Declan Bogue: Goodbyes can be short, but they are seldom sweet
Published 07/02/2013 | 07:00
Does reminiscing on five years ago count as nostalgia? The answer is, it depends on how much the world has changed since.
We think back to those crazy few months at the start of 2008, and the GAA Civil War in Cork. Teddy Holland accepted the job of football manager in the midst of a dispute between players and county board over who should pick team selectors.
The players wanted the manager to be in ultimate control of who should be his lieutenants. The county board felt that was their call. It didn't help that powerful administrative figures were drawn to placing themselves in the inner sanctum of the team.
In sympathy, the county hurlers also withdrew their services, necessitating the pulling out of the Waterford Crystal Cup, as well as opening league games against Waterford and Kilkenny.
While they eventually returned, it was felt that they would see the year out and start again after their own manager Gerald McCarthy's departure.
When McCarthy and the county board dug their heels in, the two sides became polarised. A march in support of the striking hurlers this month four years ago attracted thousands.
Those were mad times. People around the fringes of these happenings lost their humanity entirely when Gerald McCarthy received death threats. Maybe they hadn't any humanity at all.
Photographers managed to get a snap of Des Bishop – the oxymoronic comedian – lending his support for the Rebels. It couldn't have been any more cringeworthy if he was wearing a jester's hat heading up Patrick Street.
Behind all the nonsense was a brave point being made by that tight group of achievers. Cork hurling was bigger than individuals, it was bigger than that group of players, and they recognised it by going on strike.
They were aware that their actions could be used by board officers and future managers as a stick to beat them with. But they refused to let Cork GAA become an old boys' network, run by the board for self-glorification.
Some of the things they did and some of the points they made have been lost in translation ever since.
When Kilkenny refused to join them in a protest during the pre-match parade before the 2002 National League final, it left their relationship sulphurous. Indiscreet comments made by Donal Óg Cusack to the effect that Kilkenny were the 'Stepford Wives' of hurling were punished by a series of hammerings, opening up gashes and shovelling the salt into wounds.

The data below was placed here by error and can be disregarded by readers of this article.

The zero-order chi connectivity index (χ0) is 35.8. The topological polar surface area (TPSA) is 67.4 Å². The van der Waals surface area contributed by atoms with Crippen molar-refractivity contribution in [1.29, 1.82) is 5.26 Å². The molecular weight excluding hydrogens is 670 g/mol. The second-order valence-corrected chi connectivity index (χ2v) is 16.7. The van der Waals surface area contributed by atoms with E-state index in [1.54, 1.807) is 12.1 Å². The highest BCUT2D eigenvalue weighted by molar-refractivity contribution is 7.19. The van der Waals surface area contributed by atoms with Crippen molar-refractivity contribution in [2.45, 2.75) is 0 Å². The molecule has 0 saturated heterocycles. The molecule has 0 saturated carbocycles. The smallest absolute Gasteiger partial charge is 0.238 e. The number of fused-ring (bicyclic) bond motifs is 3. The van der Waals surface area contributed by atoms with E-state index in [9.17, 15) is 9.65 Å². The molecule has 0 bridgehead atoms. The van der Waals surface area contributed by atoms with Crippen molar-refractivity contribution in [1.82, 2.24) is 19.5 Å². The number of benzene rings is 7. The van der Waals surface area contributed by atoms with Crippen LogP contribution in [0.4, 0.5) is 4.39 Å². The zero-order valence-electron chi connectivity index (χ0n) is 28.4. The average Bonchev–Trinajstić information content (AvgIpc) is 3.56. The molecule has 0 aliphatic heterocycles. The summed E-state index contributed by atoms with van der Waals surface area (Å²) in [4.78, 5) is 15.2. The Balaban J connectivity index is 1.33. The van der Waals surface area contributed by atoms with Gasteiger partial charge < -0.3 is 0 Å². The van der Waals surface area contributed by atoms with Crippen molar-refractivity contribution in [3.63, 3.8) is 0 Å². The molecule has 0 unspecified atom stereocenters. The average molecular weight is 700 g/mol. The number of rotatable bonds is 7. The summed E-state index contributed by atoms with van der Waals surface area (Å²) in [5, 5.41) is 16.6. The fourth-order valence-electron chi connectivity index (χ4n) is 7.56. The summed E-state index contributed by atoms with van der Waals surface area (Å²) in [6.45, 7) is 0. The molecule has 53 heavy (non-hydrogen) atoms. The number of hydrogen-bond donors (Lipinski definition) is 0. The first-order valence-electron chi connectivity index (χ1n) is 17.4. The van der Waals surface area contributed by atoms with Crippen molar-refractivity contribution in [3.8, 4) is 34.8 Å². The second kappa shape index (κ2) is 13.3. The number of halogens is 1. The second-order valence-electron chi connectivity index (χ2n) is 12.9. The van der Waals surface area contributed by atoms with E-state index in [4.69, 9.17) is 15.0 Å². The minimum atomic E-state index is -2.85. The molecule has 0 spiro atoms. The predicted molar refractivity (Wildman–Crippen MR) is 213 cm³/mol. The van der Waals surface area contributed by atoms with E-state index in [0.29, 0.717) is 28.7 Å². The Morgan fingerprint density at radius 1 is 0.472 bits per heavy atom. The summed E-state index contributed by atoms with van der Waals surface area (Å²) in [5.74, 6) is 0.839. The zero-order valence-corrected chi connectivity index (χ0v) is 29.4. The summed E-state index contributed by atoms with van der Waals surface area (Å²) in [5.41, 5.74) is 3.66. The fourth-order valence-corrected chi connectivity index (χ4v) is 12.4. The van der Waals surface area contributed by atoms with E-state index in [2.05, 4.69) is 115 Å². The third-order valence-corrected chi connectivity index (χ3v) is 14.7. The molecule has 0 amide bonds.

There are two strands to this however. At the time, Cork had serious issues with their treatment. Months earlier they spent a bus journey home from a league match in Derry, with Niall McCarthy bleeding from a head wound. They had no medical staff present and when they arrived back in Cork, McCarthy had to travel to the hospital alone to be seen to.
Kilkenny never had to cope with that kind of neglect. Kilkenny were also in the business of becoming the greatest team ever. It suited them to see Cork torn apart by internal strife. Now, the Rebels are an irrelevance.
Yet in order to move forward, certain players had to become figureheads. It wasn't easy. Diarmuid O'Sullivan came into direct conflict with his own father, Jerry, who was the county chairman.
Dónal Óg Cusack was recognised as the most articulate of the group and so was sent to do many of the interviews with radio stations and newspapers putting forward their views and their stance. As well as re-inventing the role of goalkeeper in hurling, Cusack is the first openly homosexual hurler after he revealed such in his autobiography.
For that alone, the GAA should be grateful to Cusack.
Last week, it appeared that Cusack's time was over as an inter-county hurler when manager Jimmy Barry Murphy informed him he would not be his first choice.
In the GAA, we are not good at goodbyes. When Cusack was coming onstream to the Cork team in the late 90's under JBM's first spell, his legendary predecessor Ger Cunningham remained on the panel for a year to school the young Cusack. Indeed, Cunningham's eventual departure, wistfully recalled in Cusack's memoir of him walking out the gate and taking all that Cork history with him, was extremely dignified.
Normally, GAA goodbyes are cold, emotionless affairs. Down players always talk of 'the letter' which informs them their services are no longer required. It leaves them cold that they never get a phone call, but it is more than most get.
Tony Scullion once famously said he never retired from Derry, they just stopped picking him.
Cusack may not get a chance for a proper goodbye. But some day, when Cork GAA is healthy again, he will come back as manager.
And then the healing will begin.